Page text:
Saturday, September 12, 2009

Christie adapation that's a true classic

And Then There Were None (1945)
Starring: Barry Fitzgerald, Walter Huston, Roland Young, Louis Hayward and June Deprez
Director: Rene Clair
Rating: Nine of Ten Stars

Ten strangers are invited to a manor house on an uninhabited island. They quickly learn that each of them have a dark secret in their past... and soon after that, an unseen killer delivers the ultimate punishment for their crimes, killing them one by one.

"And Then There Were None" is perhaps the best adaptation so far of this often-adapted Agatha Christie tale. Like most of them, it's not based on the novel, but rather on the play that Christie herself wrote from the novel. The play has a breezier pace, a less downbeat ending, and simply lends itself better to being filmed (which shouldn't be a surprise to anyone).

This version of "And Then There Were None" is full of expertly shot scenes, and there isn't a scrap of padding to be found. From the moment the ten guests arrive at the house and meet the two live-in servants, it's apparent something's amiss, and as the dead bodies start piling up and the survivors recognize the killer is hiding among them, the director uses lighting, camera angles, and expert editing and pacing to drive the tension even higher as he underscores the building mutual suspicion among those who remain. (The fact that the story is driven by a children's song about ten Indians that one by one come to a terrible end until there are none of them left also keeps the story moving--the audience knows it's only a matter of time before the killer strikes again.)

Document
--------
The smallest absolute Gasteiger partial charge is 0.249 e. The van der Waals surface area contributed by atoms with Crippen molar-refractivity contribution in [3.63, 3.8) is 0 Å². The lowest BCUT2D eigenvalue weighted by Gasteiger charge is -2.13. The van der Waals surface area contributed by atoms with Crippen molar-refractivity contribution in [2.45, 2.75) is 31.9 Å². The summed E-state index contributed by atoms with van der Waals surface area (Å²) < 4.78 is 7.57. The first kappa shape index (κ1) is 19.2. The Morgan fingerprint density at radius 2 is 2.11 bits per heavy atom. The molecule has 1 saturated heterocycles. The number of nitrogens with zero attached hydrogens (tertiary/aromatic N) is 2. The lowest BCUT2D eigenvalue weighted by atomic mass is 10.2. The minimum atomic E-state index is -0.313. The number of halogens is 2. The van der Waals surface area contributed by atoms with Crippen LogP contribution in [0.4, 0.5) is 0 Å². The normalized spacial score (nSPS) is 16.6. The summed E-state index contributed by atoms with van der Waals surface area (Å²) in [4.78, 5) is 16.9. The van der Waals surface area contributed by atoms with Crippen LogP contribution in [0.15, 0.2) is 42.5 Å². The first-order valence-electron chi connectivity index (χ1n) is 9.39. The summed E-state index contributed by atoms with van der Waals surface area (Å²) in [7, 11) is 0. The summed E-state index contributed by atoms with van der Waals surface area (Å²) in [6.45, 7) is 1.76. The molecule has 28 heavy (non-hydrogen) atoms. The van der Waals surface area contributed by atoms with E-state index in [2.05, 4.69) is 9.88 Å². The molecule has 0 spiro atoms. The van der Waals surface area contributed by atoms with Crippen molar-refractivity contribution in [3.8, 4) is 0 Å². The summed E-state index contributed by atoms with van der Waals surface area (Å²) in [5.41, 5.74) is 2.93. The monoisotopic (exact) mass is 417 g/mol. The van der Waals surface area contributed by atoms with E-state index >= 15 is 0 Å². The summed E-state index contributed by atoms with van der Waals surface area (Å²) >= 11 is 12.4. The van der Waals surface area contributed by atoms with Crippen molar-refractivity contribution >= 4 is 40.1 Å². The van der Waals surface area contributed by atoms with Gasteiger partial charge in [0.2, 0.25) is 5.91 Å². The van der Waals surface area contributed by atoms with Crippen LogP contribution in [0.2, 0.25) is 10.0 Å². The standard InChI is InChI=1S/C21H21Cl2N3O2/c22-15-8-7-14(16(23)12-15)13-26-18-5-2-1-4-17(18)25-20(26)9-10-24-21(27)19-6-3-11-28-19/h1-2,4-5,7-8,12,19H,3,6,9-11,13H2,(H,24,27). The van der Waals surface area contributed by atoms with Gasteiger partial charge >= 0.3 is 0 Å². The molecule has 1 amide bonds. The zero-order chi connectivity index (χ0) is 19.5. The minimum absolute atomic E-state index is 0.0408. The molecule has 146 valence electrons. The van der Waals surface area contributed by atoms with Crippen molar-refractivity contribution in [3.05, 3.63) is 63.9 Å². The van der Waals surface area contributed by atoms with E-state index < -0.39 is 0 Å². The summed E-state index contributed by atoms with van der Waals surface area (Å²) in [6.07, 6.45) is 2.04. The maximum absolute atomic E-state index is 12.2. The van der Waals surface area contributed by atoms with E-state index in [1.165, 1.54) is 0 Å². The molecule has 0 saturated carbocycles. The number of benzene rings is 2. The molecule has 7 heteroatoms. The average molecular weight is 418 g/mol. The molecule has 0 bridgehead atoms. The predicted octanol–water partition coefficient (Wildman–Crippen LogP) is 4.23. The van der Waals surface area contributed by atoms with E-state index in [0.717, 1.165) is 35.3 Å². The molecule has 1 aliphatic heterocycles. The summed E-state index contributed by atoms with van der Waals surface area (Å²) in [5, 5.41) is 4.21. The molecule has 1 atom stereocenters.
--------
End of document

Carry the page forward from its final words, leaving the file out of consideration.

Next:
The only flaw I see with this film is one that I've always had with this story. I simply don't buy the method by which the killer hid, nor do I buy that no one thought to check on the cover that was being used. (I'm being vague here, because I don't want to spoil the film for those who may be unfamiliar with it.) That said, one of my favorite moments comes when a character who SHOULD have figured out what was going on finally does... only to die after a rather suspenseful build-up. Another cool moment is when the characters follow an unraveled ball of yarn and a playful kitten to find another dead body.

"And Then There Was None" is a true classic, based on one of the great "whodunnits" (even if some aspects of the mystery don't sit well with me, I can't deny it's a great work), and I think it's a film and a story that modern writers who think they're coming up with clever twists would do well to study. Here's a film and a story that actually IS clever and features well-executed and grounded twists.

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